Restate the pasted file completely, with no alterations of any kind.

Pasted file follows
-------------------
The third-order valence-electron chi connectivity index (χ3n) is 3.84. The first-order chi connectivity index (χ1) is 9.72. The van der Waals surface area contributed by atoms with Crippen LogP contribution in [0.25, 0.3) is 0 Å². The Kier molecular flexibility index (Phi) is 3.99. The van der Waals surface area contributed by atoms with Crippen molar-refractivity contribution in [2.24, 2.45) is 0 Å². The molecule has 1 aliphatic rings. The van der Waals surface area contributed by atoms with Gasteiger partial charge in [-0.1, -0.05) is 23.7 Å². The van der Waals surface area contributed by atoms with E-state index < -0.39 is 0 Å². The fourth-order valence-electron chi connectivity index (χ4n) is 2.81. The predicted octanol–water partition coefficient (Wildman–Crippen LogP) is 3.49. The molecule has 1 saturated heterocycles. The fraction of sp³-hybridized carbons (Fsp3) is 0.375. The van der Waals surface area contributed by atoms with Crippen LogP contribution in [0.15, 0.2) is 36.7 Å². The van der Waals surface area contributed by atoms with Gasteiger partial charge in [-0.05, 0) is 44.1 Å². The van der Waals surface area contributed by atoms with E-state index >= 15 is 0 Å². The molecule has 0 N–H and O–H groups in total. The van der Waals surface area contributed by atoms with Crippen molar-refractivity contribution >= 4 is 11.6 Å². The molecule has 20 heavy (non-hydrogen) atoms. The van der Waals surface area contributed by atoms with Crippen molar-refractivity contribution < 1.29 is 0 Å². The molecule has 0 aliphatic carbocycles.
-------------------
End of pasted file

The third-order valence-electron chi connectivity index (χ3n) is 3.84. The first-order chi connectivity index (χ1) is 9.72. The van der Waals surface area contributed by atoms with Crippen LogP contribution in [0.25, 0.3) is 0 Å². The Kier molecular flexibility index (Phi) is 3.99. The van der Waals surface area contributed by atoms with Crippen molar-refractivity contribution in [2.24, 2.45) is 0 Å². The molecule has 1 aliphatic rings. The van der Waals surface area contributed by atoms with Gasteiger partial charge in [-0.1, -0.05) is 23.7 Å². The van der Waals surface area contributed by atoms with E-state index < -0.39 is 0 Å². The fourth-order valence-electron chi connectivity index (χ4n) is 2.81. The predicted octanol–water partition coefficient (Wildman–Crippen LogP) is 3.49. The molecule has 1 saturated heterocycles. The fraction of sp³-hybridized carbons (Fsp3) is 0.375. The van der Waals surface area contributed by atoms with Crippen LogP contribution in [0.15, 0.2) is 36.7 Å². The van der Waals surface area contributed by atoms with Gasteiger partial charge in [-0.05, 0) is 44.1 Å². The van der Waals surface area contributed by atoms with E-state index >= 15 is 0 Å². The molecule has 0 N–H and O–H groups in total. The van der Waals surface area contributed by atoms with Crippen molar-refractivity contribution >= 4 is 11.6 Å². The molecule has 20 heavy (non-hydrogen) atoms. The van der Waals surface area contributed by atoms with Crippen molar-refractivity contribution < 1.29 is 0 Å². The molecule has 0 aliphatic carbocycles.